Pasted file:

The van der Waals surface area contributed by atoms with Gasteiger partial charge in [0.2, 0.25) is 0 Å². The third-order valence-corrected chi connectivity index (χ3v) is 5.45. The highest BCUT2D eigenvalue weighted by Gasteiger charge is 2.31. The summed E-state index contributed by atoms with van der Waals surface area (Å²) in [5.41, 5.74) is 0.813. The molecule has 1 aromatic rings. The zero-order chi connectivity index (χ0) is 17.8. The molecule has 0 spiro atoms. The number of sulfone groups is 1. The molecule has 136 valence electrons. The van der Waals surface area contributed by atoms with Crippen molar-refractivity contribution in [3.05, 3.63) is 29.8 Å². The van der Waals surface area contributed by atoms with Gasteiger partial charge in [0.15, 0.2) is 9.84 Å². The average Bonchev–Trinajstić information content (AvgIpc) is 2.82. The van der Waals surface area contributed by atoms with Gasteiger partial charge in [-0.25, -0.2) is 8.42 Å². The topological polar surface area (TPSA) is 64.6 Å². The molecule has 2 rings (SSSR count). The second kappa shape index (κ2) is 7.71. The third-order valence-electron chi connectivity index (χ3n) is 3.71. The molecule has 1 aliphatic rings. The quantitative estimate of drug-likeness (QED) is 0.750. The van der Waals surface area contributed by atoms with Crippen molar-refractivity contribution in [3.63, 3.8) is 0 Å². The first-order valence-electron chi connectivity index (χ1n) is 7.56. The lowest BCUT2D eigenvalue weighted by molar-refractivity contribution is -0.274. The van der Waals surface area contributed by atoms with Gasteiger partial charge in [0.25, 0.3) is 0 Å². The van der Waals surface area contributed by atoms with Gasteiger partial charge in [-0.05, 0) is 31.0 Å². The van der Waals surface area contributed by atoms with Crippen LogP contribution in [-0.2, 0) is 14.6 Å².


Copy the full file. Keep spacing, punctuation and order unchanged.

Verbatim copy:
The van der Waals surface area contributed by atoms with Gasteiger partial charge in [0.2, 0.25) is 0 Å². The third-order valence-corrected chi connectivity index (χ3v) is 5.45. The highest BCUT2D eigenvalue weighted by Gasteiger charge is 2.31. The summed E-state index contributed by atoms with van der Waals surface area (Å²) in [5.41, 5.74) is 0.813. The molecule has 1 aromatic rings. The zero-order chi connectivity index (χ0) is 17.8. The molecule has 0 spiro atoms. The number of sulfone groups is 1. The molecule has 136 valence electrons. The van der Waals surface area contributed by atoms with Crippen molar-refractivity contribution in [3.05, 3.63) is 29.8 Å². The van der Waals surface area contributed by atoms with Gasteiger partial charge in [0.15, 0.2) is 9.84 Å². The average Bonchev–Trinajstić information content (AvgIpc) is 2.82. The van der Waals surface area contributed by atoms with Gasteiger partial charge in [-0.25, -0.2) is 8.42 Å². The topological polar surface area (TPSA) is 64.6 Å². The molecule has 2 rings (SSSR count). The second kappa shape index (κ2) is 7.71. The third-order valence-electron chi connectivity index (χ3n) is 3.71. The molecule has 1 aliphatic rings. The quantitative estimate of drug-likeness (QED) is 0.750. The van der Waals surface area contributed by atoms with Crippen molar-refractivity contribution in [3.63, 3.8) is 0 Å². The first-order valence-electron chi connectivity index (χ1n) is 7.56. The lowest BCUT2D eigenvalue weighted by molar-refractivity contribution is -0.274. The van der Waals surface area contributed by atoms with Gasteiger partial charge in [0.25, 0.3) is 0 Å². The van der Waals surface area contributed by atoms with Gasteiger partial charge in [-0.05, 0) is 31.0 Å². The van der Waals surface area contributed by atoms with Crippen LogP contribution in [-0.2, 0) is 14.6 Å².